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Medicaid's Costly 'Revolving Door'

When Medicaid becomes a revolving door, it ends up both harming patients and increasing costs, a study by two George Washington University researchers finds.


"Even short gaps in coverage can lead to delay or avoidance of needed care," says Leighton Ku, the director of the Center for Health Policy Research at George Washington University's School of Public Health and Health Services. "This can result in significant increases in hospitalizations for chronic diseases like diabetes, asthma and mental disorders. These costly interruptions can arise from something as simple as a change of address."

The study was sponsored by the Association of Community Affiliated Plans, which represents 58 nonprofit "safety net" health plans in 24 states. It's lobbying for a guarantee that would allow Medicaid beneficiaries to stay in the program for 12 months or more. This, the oragnization says, would be a solution "to the phenomenon of 'churn,' where otherwise-eligible beneficiaries are disenrolled and reenrolled in the program owing to paperwork issues or small and often temporary changes in income."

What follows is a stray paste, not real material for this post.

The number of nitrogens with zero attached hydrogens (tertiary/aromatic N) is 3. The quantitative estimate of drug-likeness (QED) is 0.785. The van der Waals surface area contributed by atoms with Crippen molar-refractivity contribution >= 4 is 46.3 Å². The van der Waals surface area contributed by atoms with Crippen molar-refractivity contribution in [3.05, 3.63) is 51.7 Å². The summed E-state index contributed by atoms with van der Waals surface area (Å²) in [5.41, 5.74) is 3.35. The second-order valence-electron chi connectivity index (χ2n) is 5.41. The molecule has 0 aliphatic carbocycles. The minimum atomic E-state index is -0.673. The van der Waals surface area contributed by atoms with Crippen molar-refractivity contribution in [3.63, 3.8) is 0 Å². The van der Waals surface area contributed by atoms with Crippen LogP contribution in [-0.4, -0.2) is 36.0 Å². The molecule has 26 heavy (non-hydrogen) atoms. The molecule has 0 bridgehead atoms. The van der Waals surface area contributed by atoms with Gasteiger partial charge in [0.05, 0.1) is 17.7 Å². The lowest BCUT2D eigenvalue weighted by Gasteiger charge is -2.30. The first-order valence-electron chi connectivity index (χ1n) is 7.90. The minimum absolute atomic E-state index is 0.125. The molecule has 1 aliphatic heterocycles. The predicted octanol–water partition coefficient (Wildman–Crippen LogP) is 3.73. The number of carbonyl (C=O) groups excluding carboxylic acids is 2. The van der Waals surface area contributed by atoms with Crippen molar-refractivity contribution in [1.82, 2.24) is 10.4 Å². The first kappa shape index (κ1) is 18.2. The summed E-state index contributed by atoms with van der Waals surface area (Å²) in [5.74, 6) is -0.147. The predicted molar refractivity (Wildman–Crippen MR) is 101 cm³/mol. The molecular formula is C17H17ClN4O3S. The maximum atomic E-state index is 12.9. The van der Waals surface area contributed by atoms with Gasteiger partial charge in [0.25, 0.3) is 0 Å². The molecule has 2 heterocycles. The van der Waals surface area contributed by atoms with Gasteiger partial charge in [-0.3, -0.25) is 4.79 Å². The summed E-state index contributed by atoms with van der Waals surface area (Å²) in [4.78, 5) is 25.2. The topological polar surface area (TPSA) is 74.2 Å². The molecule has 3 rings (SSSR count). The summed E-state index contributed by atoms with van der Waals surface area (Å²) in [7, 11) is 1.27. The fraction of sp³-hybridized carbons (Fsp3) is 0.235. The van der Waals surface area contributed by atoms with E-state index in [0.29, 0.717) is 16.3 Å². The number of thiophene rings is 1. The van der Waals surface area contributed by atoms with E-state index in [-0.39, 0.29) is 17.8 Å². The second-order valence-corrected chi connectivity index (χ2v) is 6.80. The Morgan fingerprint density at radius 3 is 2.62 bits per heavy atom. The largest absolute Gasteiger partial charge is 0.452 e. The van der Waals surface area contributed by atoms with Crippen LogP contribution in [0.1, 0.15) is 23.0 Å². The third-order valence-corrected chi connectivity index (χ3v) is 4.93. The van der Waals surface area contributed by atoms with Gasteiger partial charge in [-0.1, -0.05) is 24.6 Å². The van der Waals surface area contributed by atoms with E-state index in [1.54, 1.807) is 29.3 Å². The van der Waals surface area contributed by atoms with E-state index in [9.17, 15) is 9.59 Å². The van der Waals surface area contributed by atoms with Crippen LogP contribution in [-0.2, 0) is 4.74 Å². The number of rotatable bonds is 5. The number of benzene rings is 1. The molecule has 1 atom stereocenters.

Related: Implications of Expanding Medicaid for Uninsured Low-Income Midlife Adults

As the Hill reports: "According to the study, a Medicaid beneficiary enrolled consistently for 12 months pays $333 in medical bills per month, on average. Patients enrolled for six months paid $469, and those enrolled for one month paid $625. "

Past research by Ku has described Medicaid as a "leaky sieve" that leaves seniors and other low-income beneficiaries without coverage because of bureaucratic snafus and often temporary changes in income, leading to expensive hospitalizations and other health consequences.

Want to know how much Medicaid "churn" there is your state? Look here.


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